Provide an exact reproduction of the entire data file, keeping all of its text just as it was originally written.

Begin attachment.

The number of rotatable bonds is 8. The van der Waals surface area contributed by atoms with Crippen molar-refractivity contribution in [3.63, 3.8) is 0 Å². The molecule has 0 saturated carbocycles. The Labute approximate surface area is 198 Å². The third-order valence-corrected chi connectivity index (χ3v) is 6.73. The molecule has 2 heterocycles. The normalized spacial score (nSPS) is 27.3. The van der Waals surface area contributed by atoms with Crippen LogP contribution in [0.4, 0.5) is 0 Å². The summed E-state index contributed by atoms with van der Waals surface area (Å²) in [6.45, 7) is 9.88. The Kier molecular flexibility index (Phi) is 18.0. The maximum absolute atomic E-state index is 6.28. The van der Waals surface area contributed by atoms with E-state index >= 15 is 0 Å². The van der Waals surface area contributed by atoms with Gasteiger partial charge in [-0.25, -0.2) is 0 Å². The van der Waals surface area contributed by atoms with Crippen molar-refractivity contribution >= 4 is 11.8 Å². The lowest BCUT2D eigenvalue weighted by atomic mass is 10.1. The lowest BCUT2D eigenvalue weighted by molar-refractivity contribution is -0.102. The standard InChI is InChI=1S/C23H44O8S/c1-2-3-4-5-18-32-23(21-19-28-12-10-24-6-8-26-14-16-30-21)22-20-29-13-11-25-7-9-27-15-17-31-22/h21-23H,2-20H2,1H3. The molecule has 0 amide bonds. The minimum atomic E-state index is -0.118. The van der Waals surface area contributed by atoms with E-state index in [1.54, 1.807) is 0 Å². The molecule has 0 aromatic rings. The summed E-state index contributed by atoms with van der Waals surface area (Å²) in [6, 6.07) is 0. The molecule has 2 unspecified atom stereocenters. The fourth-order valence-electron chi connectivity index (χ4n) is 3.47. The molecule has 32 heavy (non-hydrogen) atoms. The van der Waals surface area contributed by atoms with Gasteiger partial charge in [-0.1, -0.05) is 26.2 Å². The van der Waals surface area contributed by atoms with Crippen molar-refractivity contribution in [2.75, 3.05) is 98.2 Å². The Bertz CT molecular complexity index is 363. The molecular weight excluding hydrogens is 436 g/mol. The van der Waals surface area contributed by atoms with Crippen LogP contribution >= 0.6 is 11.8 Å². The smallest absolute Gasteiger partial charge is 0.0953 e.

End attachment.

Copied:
The number of rotatable bonds is 8. The van der Waals surface area contributed by atoms with Crippen molar-refractivity contribution in [3.63, 3.8) is 0 Å². The molecule has 0 saturated carbocycles. The Labute approximate surface area is 198 Å². The third-order valence-corrected chi connectivity index (χ3v) is 6.73. The molecule has 2 heterocycles. The normalized spacial score (nSPS) is 27.3. The van der Waals surface area contributed by atoms with Crippen LogP contribution in [0.4, 0.5) is 0 Å². The summed E-state index contributed by atoms with van der Waals surface area (Å²) in [6.45, 7) is 9.88. The Kier molecular flexibility index (Phi) is 18.0. The maximum absolute atomic E-state index is 6.28. The van der Waals surface area contributed by atoms with E-state index >= 15 is 0 Å². The van der Waals surface area contributed by atoms with Gasteiger partial charge in [-0.25, -0.2) is 0 Å². The van der Waals surface area contributed by atoms with Crippen molar-refractivity contribution >= 4 is 11.8 Å². The lowest BCUT2D eigenvalue weighted by atomic mass is 10.1. The lowest BCUT2D eigenvalue weighted by molar-refractivity contribution is -0.102. The standard InChI is InChI=1S/C23H44O8S/c1-2-3-4-5-18-32-23(21-19-28-12-10-24-6-8-26-14-16-30-21)22-20-29-13-11-25-7-9-27-15-17-31-22/h21-23H,2-20H2,1H3. The molecule has 0 amide bonds. The minimum atomic E-state index is -0.118. The van der Waals surface area contributed by atoms with E-state index in [1.54, 1.807) is 0 Å². The molecule has 0 aromatic rings. The summed E-state index contributed by atoms with van der Waals surface area (Å²) in [6, 6.07) is 0. The molecule has 2 unspecified atom stereocenters. The fourth-order valence-electron chi connectivity index (χ4n) is 3.47. The molecule has 32 heavy (non-hydrogen) atoms. The van der Waals surface area contributed by atoms with Gasteiger partial charge in [-0.1, -0.05) is 26.2 Å². The van der Waals surface area contributed by atoms with Crippen molar-refractivity contribution in [2.75, 3.05) is 98.2 Å². The Bertz CT molecular complexity index is 363. The molecular weight excluding hydrogens is 436 g/mol. The van der Waals surface area contributed by atoms with Crippen LogP contribution >= 0.6 is 11.8 Å². The smallest absolute Gasteiger partial charge is 0.0953 e.